Taxpayers with Overseas Accounts

For many U.S. taxpayers who have overseas investments such as:
      • Stock accounts
      • Mutual fund accounts
      • Business Entities
      • Trusts
      • Life insurance policies, and/or
      • Checking and Savings accounts
they may have certain international information reporting requirements each year to disclose this information to the Internal Revenue Service. There are many different types of tax forms that a person may have to file when they have to report foreign accounts and assets. Some of the more common international reporting forms include the FBAR and Form 8938. The international tax law specialist team at Golding and Golding has written hundreds of articles about the different nuances involving foreign account reporting, but we wanted to take a moment to update taxpayers about five of the most important facts they need to be aware of when it comes to foreign account reporting.
A Simple Tax Guide For Taxpayers with Overseas Accounts

A Simple Tax Guide For Taxpayers with Overseas Accounts

Multiple Forms for the Same Foreign Account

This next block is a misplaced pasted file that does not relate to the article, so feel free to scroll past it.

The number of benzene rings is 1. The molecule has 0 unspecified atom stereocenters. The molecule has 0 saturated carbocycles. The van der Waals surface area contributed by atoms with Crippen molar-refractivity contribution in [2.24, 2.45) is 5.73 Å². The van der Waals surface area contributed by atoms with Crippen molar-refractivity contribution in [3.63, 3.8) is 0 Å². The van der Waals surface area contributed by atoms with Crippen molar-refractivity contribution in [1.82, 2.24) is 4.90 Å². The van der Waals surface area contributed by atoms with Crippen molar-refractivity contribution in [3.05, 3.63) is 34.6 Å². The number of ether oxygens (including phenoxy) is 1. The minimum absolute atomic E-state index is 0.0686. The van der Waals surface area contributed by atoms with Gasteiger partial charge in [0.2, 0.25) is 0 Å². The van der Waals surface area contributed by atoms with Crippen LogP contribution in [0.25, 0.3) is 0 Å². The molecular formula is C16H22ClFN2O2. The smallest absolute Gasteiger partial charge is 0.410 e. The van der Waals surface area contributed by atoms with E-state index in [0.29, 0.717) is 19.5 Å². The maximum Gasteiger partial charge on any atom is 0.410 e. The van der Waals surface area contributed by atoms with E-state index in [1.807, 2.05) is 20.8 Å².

Depending on the type of specific foreign accounts that the taxpayer owns, just filing one international reporting form may not be enough. Some types of foreign account reporting require the taxpayer to lodge several forms with the Internal Revenue Service and FinCEN to disclose their foreign account information.

Different Thresholds for Different Forms

Not all international tax forms are created the same. Some tax forms have a higher threshold while other tax forms may have a lower threshold (for the same type of foreign account or asset). Likewise, some forms may have different thresholds depending on the status of the taxpayer. For example, the Form 8938 threshold will vary depending on whether or not the taxpayer is filing jointly or not and whether or not the taxpayer is a United States resident or a foreign resident.

Not all Due Dates and Filing Deadlines are the Same